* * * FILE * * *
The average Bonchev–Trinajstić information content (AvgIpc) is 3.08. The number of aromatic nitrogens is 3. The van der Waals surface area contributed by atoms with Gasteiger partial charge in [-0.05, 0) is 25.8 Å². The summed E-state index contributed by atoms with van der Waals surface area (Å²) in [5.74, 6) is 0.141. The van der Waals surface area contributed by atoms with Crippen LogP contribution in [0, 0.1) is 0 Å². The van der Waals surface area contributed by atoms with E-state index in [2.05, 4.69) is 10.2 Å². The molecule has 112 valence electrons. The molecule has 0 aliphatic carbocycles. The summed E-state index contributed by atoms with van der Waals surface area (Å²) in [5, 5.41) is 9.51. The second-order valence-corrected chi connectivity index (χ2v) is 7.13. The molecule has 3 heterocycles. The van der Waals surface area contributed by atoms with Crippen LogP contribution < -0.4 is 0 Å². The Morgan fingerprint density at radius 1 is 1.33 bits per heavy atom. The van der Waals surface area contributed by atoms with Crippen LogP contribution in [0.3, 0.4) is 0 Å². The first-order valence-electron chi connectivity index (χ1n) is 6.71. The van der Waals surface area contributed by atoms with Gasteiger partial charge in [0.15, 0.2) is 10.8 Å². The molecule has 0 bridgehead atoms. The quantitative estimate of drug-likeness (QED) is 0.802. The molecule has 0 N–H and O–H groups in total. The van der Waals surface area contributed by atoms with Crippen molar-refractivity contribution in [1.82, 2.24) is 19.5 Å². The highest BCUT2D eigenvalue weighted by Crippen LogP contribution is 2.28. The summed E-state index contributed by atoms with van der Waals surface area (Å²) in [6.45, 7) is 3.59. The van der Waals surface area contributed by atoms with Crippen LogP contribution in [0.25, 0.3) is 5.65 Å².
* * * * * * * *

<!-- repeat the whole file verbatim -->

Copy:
The average Bonchev–Trinajstić information content (AvgIpc) is 3.08. The number of aromatic nitrogens is 3. The van der Waals surface area contributed by atoms with Gasteiger partial charge in [-0.05, 0) is 25.8 Å². The summed E-state index contributed by atoms with van der Waals surface area (Å²) in [5.74, 6) is 0.141. The van der Waals surface area contributed by atoms with Crippen LogP contribution in [0, 0.1) is 0 Å². The van der Waals surface area contributed by atoms with E-state index in [2.05, 4.69) is 10.2 Å². The molecule has 112 valence electrons. The molecule has 0 aliphatic carbocycles. The summed E-state index contributed by atoms with van der Waals surface area (Å²) in [5, 5.41) is 9.51. The second-order valence-corrected chi connectivity index (χ2v) is 7.13. The molecule has 3 heterocycles. The van der Waals surface area contributed by atoms with Crippen LogP contribution < -0.4 is 0 Å². The Morgan fingerprint density at radius 1 is 1.33 bits per heavy atom. The van der Waals surface area contributed by atoms with Crippen LogP contribution in [0.3, 0.4) is 0 Å². The first-order valence-electron chi connectivity index (χ1n) is 6.71. The van der Waals surface area contributed by atoms with Gasteiger partial charge in [0.15, 0.2) is 10.8 Å². The molecule has 0 bridgehead atoms. The quantitative estimate of drug-likeness (QED) is 0.802. The molecule has 0 N–H and O–H groups in total. The van der Waals surface area contributed by atoms with Crippen molar-refractivity contribution in [1.82, 2.24) is 19.5 Å². The highest BCUT2D eigenvalue weighted by Crippen LogP contribution is 2.28. The summed E-state index contributed by atoms with van der Waals surface area (Å²) in [6.45, 7) is 3.59. The van der Waals surface area contributed by atoms with Crippen LogP contribution in [0.25, 0.3) is 5.65 Å².